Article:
You may have seen us on the news this week. We were THAT family.
Which family you ask? That would be the one who accidentally locked a child in a truck during a quick pit-stop in Rocky Harbour, Newfoundland. Population, 979. It all happened after we pulled into the Fisherman’s Landing Restaurant, a multi-purpose stop complete with a fish and chips restaurant, as well as a Greco pizza in the front plus a liquor store and crafts shop in back. My Mom, always looking to shop, wanted to buy some souvenirs to take home, and Yashy was eager to try a poutine-like dish sold in the restaurant, and so we pulled into the parking lot for a quick break. Everyone then hopped out and proceeded in a different direction. With the Little Monkey asleep in the back seat, I decided to stay behind.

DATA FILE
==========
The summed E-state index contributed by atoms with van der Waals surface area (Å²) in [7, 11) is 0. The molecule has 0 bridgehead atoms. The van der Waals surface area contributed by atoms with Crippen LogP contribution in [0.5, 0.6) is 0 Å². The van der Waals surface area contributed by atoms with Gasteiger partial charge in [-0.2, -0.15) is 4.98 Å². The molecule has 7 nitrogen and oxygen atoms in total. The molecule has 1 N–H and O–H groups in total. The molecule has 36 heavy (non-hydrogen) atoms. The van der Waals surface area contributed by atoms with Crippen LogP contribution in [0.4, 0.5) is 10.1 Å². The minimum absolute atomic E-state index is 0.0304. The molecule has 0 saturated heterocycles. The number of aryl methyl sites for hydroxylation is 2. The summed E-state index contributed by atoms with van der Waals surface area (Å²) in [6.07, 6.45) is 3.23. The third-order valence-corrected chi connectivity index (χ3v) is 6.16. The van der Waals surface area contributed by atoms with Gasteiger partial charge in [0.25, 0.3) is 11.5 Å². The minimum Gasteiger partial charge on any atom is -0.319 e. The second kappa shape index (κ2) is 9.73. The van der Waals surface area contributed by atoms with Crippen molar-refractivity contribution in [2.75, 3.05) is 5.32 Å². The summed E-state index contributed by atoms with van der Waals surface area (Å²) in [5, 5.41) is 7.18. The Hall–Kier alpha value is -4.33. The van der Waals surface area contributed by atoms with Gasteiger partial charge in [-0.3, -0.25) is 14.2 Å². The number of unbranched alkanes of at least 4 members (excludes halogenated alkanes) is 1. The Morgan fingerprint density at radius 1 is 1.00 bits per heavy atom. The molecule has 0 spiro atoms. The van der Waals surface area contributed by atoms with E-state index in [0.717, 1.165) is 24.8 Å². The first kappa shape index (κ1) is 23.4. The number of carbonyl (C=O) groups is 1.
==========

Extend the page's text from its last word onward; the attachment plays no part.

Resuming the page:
What happened next is somewhat of a mystery. I had the door open on the driver’s seat to let in the breeze to keep us cool and decided to hop down from my father’s rather oversized pick-up truck to stretch my legs. I then removed the keys from the ignition, threw them on the seat, shut my door and went around to open the back passenger-side door to give the Little Monkey some air while she snoozed – only the door wouldn’t open when I lifted the handle. “Strange”, I thought, and tried again to no avail. As I was wondering how her door could have locked, I tried to open the passenger side door. It too, locked. Now I was worried. After trying the other two doors on the driver’s side, I knew we were in trouble. Though it was a relatively hot day, we were near the ocean on the west coast of Newfoundland and so the heat was nowhere near the scorching levels we experience during summer heat waves in the city. However, I knew I couldn’t leave her locked in the back seat for long. My first thought was that I would have to break the window, but then I remembered my mother talking about her CAA membership the day before and so I went into the craft shop to get her CAA card and quickly called them to see what they could do.